The original Kialara bitcoin cold wallet was an elegant chimaera, a coin-like construct enclosing a private key, itself encased in a bar, made of plastic, glass, aluminum and steel. Lions, dragons and gears cavorted on its face, and seemed like the sort of compact sculptural object that might be dreamed up by a sentient machine.

The tiny machine theme evolves in the second offering from Max Mellenbruch, the Kialara Labyrinth. It doesn’t just look as if the parts might move, they actually do, since the Labyrinth really is a labyrinth, the circular paths carved right into the surface of the coin and five tiny spheres tumble through the rings — silver spheres on the first 700 coins, and ceramic spheres on the remainder of the 2500-coin run.

A fiendish labyrinth protects your bitcoin.
A fiendish labyrinth protects your bitcoin.
Kialara Labyrinth, reverse.
Kialara Labyrinth, reverse.

It’s just as beautiful and well-constructed as the original, with the added bonus of having a game built in. A very difficult game.

The goal is to get the 5 tiny spheres from the outermost ring to the innermost. The first time I tried it, I promptly concluded that this was impossible and abandoned all hope.

Then Mellenbruch announced a contest for the best time solving the puzzle and I thought, heck, I’ll give it another shot.

My best times seemed to be approaching infinity. The first time I solved it took more than 10 minutes, an agonizing, maddening eternity in which the tiny balls danced and flew in all directions like quicksilver in an earthquake. I couldn’t figure out any strategy of any use and despair set in again.

Eventually, though, you start to learn. Gentle, swishing loops, working with the labyrinth’s circles instead of fighting them, letting the spheres drop gently down to the next level instead of trying to force them along with my mind.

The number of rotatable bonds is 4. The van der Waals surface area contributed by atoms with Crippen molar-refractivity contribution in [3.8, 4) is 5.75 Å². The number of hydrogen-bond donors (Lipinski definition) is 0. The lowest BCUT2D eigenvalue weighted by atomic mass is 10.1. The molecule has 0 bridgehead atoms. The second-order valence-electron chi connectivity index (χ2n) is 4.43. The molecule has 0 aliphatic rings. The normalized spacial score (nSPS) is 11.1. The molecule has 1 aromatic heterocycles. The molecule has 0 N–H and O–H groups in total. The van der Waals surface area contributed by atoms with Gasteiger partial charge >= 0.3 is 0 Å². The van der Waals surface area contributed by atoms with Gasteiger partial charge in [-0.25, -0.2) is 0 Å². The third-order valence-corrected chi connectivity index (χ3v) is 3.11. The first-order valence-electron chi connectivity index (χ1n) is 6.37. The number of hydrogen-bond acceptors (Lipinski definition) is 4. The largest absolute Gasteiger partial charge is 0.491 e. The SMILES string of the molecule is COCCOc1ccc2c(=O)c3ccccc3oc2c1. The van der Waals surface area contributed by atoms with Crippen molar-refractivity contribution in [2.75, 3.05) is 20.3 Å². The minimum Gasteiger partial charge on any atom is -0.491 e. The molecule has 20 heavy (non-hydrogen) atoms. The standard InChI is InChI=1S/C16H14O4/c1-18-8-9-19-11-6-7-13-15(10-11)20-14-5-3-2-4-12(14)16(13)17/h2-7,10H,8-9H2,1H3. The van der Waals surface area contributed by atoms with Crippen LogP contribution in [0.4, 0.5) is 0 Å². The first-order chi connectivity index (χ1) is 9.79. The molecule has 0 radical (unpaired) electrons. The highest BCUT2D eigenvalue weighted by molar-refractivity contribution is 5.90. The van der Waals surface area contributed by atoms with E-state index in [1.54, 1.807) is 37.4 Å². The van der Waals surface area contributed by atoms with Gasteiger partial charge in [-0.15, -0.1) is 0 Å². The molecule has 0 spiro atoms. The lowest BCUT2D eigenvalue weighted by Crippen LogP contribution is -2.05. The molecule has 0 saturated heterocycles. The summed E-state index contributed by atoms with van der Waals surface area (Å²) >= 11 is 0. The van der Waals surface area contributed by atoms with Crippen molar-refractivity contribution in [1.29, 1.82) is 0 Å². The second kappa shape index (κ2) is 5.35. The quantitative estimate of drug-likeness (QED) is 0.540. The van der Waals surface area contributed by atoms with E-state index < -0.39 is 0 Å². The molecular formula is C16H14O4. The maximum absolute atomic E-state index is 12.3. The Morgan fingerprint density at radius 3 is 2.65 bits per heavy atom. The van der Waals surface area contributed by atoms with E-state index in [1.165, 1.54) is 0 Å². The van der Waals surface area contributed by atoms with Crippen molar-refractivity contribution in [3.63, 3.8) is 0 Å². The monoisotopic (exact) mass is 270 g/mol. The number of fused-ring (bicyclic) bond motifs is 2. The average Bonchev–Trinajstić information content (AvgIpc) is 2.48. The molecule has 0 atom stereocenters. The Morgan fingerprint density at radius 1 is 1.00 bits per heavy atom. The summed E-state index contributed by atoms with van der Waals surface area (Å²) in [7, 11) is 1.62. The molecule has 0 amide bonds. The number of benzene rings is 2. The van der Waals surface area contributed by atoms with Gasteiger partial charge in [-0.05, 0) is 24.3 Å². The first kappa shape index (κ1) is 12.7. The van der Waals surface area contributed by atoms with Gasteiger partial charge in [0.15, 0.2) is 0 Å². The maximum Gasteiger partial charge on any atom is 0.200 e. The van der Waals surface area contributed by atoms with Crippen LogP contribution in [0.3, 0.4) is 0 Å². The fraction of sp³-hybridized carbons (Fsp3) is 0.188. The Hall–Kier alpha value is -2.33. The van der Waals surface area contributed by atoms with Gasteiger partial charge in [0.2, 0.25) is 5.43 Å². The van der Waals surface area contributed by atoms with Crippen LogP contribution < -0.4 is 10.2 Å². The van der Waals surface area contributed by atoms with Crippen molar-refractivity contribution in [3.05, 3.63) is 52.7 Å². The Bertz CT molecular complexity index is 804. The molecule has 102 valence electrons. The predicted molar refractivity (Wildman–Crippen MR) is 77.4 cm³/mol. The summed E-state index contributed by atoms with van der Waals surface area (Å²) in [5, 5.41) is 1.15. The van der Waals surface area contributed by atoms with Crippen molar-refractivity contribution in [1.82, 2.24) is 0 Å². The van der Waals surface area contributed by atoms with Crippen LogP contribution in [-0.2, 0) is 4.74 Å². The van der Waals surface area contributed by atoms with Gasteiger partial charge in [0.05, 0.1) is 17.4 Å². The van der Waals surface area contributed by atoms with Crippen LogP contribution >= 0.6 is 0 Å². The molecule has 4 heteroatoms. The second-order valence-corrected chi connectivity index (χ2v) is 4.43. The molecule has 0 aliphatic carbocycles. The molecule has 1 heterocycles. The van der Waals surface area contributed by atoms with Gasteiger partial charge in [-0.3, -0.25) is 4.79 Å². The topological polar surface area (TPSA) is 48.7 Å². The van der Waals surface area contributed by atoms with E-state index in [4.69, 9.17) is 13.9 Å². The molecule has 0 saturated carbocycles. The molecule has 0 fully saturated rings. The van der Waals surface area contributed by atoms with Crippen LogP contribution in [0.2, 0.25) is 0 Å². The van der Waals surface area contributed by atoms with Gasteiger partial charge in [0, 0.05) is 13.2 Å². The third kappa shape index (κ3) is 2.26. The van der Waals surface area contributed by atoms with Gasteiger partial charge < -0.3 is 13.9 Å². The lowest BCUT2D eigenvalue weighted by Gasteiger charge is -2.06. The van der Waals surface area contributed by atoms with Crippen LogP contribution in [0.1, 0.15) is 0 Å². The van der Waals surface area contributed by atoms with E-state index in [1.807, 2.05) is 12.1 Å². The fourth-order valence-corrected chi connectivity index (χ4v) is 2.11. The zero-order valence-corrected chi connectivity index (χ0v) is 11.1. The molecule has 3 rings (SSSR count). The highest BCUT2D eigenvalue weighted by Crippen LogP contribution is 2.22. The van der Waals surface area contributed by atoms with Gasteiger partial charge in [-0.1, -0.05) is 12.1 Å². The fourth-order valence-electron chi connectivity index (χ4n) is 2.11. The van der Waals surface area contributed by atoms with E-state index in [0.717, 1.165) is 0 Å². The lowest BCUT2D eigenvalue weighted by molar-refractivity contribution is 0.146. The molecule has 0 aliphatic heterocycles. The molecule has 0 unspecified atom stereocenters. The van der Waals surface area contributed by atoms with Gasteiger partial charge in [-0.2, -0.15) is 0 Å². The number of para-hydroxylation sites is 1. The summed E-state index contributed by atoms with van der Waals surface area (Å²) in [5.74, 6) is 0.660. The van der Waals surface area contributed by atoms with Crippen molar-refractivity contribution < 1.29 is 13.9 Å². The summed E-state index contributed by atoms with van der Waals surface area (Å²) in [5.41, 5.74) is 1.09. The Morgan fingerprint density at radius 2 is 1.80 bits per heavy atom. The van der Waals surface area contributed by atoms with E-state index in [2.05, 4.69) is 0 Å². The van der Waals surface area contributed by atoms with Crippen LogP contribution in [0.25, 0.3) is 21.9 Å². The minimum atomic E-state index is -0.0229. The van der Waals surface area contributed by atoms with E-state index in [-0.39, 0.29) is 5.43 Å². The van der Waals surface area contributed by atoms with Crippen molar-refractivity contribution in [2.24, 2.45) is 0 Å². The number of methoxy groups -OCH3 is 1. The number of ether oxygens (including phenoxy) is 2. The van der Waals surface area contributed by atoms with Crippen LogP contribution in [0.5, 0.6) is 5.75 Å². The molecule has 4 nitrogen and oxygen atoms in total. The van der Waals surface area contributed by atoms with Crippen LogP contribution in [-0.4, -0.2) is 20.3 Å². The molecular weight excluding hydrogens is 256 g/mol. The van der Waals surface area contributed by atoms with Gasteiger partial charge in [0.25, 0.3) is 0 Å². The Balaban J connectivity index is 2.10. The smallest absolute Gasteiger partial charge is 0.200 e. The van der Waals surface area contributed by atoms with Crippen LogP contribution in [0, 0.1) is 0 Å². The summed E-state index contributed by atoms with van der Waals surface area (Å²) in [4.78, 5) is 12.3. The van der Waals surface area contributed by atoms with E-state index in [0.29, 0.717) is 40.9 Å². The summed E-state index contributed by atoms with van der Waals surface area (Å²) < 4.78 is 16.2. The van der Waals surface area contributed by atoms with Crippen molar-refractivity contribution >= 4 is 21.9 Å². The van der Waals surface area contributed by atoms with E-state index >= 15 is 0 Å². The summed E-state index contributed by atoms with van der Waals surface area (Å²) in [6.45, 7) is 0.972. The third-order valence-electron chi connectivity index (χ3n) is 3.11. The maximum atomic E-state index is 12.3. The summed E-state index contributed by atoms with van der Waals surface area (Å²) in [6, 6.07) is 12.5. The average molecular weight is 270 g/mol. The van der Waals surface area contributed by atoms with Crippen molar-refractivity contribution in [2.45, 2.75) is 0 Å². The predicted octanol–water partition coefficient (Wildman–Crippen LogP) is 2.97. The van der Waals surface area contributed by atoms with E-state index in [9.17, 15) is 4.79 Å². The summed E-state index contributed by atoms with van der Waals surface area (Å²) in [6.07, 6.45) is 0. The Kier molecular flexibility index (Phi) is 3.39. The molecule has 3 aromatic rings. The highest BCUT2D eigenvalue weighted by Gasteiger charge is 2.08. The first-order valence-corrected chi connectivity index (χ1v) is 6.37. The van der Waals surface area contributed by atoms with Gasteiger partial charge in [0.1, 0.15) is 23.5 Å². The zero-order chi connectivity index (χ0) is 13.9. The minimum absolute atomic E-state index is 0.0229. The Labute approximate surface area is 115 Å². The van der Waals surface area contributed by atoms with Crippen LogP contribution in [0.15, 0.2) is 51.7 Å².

I shudder to think how long I spent in that labyrinth before I got a time under three minutes, then two, and finally managed a run completed at just 1:16. That felt good.

I tried to beat that, but never came close again. Fortunately, that time was good enough to win the contest. Yup! Here’s my video to prove it; apologies for the blurriness, but I was single-mindedly focused on the puzzle at the time.

My prize was the low-numbered Labyrinth #003, plus an original Kialara as well, which is a pretty great prize package.

Both of Mellenbruch’s designs are lovely works of collectible Bitcoin art, but they’re also as close to tamper-proof as a physical wallet can be without encryption, due to the elaborate and meticulous construction which includes details like countersunk screws glued in with red goop. It’s even harder to imagine counterfeits, since the sheer amount of work necessary to recreate one of these would be formidable.

They make for very elegant vaults, and the face denomination of .1 BTC doesn’t prevent you from saving more at that address. Still, I’d love to see an undenominated variation that the user could fund however they wanted.

But wherever Mellenbruch’s artistic instincts take him next, I wouldn’t be surprised if it exceeds our expectations yet again.

Anatomy of a Labyrinth, courtesy www.maxfield.me/blog/
Anatomy of a Labyrinth, courtesy www.maxfield.me/blog/

Standard disclaimer: It’s always, to some degree, a bad idea to let anyone else have access to a private key which controls any of your bitcoin wallets; in a sense, it goes counter to the bitcoin system itself. Once someone else has handled the key which controls your funds, you have to trust both that they exercised adequate security procedures while handling your key, and that they have not save copies of your key to exploit at some point in the unforeseen future. While some  (such as Mike Caldwell of Casascius) have established trusted reputations, newer operators can only prove their trustworthiness over time.

Embracing entropy

Three green flashes means there isn’t enough entropy detected. Do you have a device which can tell you that?

The Mycelium Entropy device can. But no worries, if there isn’t enough entropy, just unplug it for a few seconds and try again. Or move away from strong magnetic fields. This is my new favorite error message on anything anywhere.

The name is hard to beat, too. When you think about how much trouble the Genesis device was in “Wrath of Khan”, then how much more devastating must the Entropy device be?

The Mycelium Entropy with case & instructions.
The Mycelium Entropy with case & instructions.
The Mycelium Entropy, front.
The Mycelium Entropy, front.
Entropy_button
Just one button.
The Mycelium Entropy, back.
The Mycelium Entropy, back.

The Mycelium Entropy is a tiny bitcoin paper wallet generator meant to be as simple, secure, and portable as possible. The size of a small thumb drive, it may be plugged directly into a USB-equipped printer in order to generate random, one-time paper wallets whose information isn’t saved anywhere other than the piece of paper which is printed out: the keys are not saved on the device, they’re not saved on the printer, and as long as the printer isn’t connected to a computer or the Internet, then they can’t be saved there, either.